link to Facebook page

Last night I was watching Al Jazeera International, and it started to sound like Hosni Mubarak had finally resigned. Instead of breaking out the champagne, I calmly picked up my iPhone and verified facts with my friends on Twitter. Sure enough, he had not stepped down as president, and Al Jazeera also confirmed this several minutes later.

As I might have stated in previous posts, I am a thirty something very vanilla (ok with a dash of cinnamon) expat Australian housewife. I do not have a single Egyptian friend (not by choice). I have nothing to do with Egypt. I even wrote a post recently caning Cairo, although in my defense, the issues I had with it could easily be blamed on the government not the people. So how can I know what people are doing and saying in Tahrir Square almost before it happens?

Because when six degrees of separation is digital, there is NO physical separation – my friends, their friends, and the rest of the world live between the tip of my finger and the screen of my iPhone. I am living the revolution through people like @sandmonkey, @waelabbas and @zeinobia without actually even following them – I see their tweets retweeted (RT) by those I do follow, and the tweets I find interesting, I can “RT” myself. I was there when the crowds were thickest, when rocks started flying, and when sandmonkey got arrested. It’s hard not to feel involved, and even harder not to form an opinion. And sometimes as I have lain in bed doing my last nightly flick through the recent tweets, I have found myself in tears, and my ragged soul has dragged me to my knees to pray for them to receive what I take for granted.

I ask myself – would I know or even care so much if I wasn’t on Twitter, or even living in the region? I accept that because I follow several people in Dubai, some of them are from the Gulf and greater Arabian region, and so therefore there is a strong weighting on issues that occur here. I do not imagine that many of my friends back in Melbourne would have got into the Egyptian loop so quickly. Or would they?

As distinct from Facebook, subjects on Twitter are more accessable. Sure, anyone can load a Facebook page, they can make it a public one, and then anyone can access it, you can even write on the “Wall” if you “Like” the page. However, Twitter can bring any topic into any conversation with just a hash-tag (#). Whether you like it or not, if you look down your Twitter updates list today, you will find either #Egypt, or #Jan25 in there. And all you have to do to find out what everybody in the world is saying about it is click on it, and all you have to do to join the conversation is to add it in your own message. This links you not only with your friends or followers, but EVERYONE on Twitter who has hash-tagged that topic.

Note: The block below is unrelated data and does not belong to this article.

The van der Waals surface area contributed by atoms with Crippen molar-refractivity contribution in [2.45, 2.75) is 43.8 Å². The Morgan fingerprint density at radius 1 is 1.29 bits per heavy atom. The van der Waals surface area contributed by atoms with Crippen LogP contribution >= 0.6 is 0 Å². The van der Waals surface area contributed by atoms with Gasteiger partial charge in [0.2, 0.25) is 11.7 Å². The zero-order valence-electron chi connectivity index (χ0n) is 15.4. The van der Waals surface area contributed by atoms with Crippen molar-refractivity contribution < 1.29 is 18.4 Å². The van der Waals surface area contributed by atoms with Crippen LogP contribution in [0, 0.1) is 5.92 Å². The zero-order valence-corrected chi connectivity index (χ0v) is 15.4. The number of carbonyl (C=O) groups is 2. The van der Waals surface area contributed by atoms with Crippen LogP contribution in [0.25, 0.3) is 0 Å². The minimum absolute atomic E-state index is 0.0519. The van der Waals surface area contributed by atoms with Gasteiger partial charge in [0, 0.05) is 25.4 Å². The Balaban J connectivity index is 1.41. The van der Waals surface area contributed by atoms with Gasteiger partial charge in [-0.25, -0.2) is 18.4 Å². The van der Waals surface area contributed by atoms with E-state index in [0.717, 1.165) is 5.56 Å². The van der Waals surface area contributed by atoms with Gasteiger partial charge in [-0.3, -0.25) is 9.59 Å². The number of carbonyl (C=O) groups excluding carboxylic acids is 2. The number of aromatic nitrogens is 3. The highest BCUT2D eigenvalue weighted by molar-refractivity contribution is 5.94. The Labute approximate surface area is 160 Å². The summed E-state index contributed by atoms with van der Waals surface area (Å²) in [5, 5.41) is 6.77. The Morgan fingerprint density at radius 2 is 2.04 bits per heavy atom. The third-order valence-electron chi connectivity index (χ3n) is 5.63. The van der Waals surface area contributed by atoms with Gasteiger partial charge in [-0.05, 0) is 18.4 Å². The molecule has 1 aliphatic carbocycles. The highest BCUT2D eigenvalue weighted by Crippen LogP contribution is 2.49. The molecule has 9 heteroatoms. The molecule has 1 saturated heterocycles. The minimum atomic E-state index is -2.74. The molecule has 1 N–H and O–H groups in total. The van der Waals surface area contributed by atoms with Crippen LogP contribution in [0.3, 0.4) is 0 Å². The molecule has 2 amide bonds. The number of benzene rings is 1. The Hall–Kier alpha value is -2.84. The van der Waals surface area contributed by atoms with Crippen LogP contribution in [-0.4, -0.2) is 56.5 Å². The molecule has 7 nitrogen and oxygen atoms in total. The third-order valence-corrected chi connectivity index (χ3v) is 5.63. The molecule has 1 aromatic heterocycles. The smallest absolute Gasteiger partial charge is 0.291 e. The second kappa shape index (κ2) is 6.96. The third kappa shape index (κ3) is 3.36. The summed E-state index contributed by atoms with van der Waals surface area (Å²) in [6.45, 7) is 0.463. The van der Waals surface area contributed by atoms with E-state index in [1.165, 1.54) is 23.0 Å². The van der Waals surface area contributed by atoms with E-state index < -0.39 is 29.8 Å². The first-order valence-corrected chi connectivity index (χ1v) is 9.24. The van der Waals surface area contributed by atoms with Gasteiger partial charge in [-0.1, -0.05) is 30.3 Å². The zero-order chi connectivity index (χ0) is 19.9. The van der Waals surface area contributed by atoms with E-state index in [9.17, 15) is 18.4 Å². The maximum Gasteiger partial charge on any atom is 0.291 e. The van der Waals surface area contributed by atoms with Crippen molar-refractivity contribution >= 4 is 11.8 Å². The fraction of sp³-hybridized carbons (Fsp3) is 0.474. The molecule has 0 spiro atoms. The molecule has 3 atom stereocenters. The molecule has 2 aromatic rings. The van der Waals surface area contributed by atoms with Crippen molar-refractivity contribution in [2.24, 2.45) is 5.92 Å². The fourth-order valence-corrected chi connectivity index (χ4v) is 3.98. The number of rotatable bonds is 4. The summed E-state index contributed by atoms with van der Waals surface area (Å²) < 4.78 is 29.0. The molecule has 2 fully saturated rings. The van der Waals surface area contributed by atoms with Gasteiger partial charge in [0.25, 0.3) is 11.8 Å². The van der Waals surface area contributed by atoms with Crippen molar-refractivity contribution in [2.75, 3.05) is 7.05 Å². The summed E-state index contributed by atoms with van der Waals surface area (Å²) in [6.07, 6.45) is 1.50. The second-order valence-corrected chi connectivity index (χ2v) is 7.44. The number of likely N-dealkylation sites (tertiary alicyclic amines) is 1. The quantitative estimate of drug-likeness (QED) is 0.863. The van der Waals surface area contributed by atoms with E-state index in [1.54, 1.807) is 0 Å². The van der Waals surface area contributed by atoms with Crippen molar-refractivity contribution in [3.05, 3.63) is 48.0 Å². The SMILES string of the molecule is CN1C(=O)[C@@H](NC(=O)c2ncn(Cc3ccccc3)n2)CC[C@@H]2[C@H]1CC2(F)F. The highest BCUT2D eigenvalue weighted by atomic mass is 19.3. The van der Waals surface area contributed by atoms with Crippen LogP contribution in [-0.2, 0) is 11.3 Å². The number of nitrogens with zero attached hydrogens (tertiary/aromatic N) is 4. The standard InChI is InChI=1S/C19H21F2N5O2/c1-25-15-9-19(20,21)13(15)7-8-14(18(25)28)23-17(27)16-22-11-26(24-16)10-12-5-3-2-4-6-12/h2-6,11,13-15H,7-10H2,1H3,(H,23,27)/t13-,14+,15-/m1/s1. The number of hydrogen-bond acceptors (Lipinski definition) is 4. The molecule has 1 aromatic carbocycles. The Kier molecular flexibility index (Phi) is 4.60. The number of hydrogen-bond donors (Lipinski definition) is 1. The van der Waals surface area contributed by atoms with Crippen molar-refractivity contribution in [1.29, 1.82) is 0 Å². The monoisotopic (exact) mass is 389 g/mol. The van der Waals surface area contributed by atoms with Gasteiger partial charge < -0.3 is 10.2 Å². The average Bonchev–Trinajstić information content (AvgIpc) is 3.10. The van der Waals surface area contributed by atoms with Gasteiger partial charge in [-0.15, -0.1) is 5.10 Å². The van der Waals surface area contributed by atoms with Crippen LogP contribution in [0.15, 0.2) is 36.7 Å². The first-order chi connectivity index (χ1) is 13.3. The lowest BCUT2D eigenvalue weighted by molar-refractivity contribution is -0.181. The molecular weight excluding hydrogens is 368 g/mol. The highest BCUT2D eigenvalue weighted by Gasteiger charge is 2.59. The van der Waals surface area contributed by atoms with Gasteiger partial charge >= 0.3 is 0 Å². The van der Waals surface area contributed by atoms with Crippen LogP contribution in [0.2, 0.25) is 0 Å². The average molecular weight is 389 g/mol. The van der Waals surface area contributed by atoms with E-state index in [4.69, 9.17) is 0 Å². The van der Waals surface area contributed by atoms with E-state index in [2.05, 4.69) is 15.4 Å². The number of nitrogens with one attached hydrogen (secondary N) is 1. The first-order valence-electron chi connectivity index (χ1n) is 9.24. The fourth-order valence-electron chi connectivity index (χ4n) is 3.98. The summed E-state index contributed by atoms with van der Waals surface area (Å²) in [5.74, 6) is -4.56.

This week the # is a serious one, but assuming this will be over soon, we will again find things like #FF (follow Friday), #UAEWeather, #motherinlaw and #spongebob. And I do hope it is over soon, but I can’t see that happening in a hurry. This is a different revolution. It is not 100% physical, and this changes everything. People will not tire – they will leave Tahrir Square to go home and rest, but they will keep up with events via the social networks, and return recharged, because the voice that they hear is not getting any softer – only now are we beginning to see the magnitude of the support behind the people on the ground, and this support, though digital, will continue to fuel them. I feel doubly for these people, because they will be pushed harder than any other revolutionaries – the whole world is watching, even 14 year old American Justin Beiber fans.

The social networks have made this a world-wide revolution, not just one for the Egyptian people, and many other countries are rising up, showing not only their support for Egypt, but their support for the ideals of this brave crowd of people, and the common desire for a better life, where everybody has a voice. This started in Tunisia, and is only getting bigger – there have been ripples reaching Jordan, Yemen, Syria, and there is even talk of what may happen in Saudi Arabia. Because with the increase in the use of social networks, everybody can have a voice, and the paths to silence us are fewer. (but don’t say that to @mark248am regarding #BenihanaKUW)

Some tips from the one who has learned the hard way:
The start to using Twitter can be a slow one if you approach it like Facebook. Firstly, this is not about “friends”, but about “followers”, and they are entirely different things. Saying that, secondly, Twitter is not about followers, it’s about following – for the start, anyway. And sure, you follow a few people, and they follow you back, and then you get some spammers, then some porn seekers, and eventually you find that you have some legitimate people who actually read what you say. In fact, if you have a website, sometimes they even go to it to find out what you can say in more than 140 characters (probably to their great disappointment in many cases). But the wonderful thing about Twitter is the connectivity to the rest of the world. Join in and feel the pulse of humanity.
I don’t work for Twitter

8 thoughts on “Six degrees of digital separation”

  1. Twitter has seemed a world away from me and something I just never wanted to know about, but you have managed to explain it in such a way that at least I now understand it and see that it has some value. I can't say that at the age of 70 I will be trying it, but at least I won't be dismissing it as another unnecessary form of communication. I can now see that it is different.

  2. Despite all touted benefits I still don't get twitter. I personally don't feel encouraged to 'tweet' as I get the urge to blog, and most of my feeds are now so cluttered it's useless. It seems like everyone is saying the same thing.

Some other suggestions or opinion to add? Please comment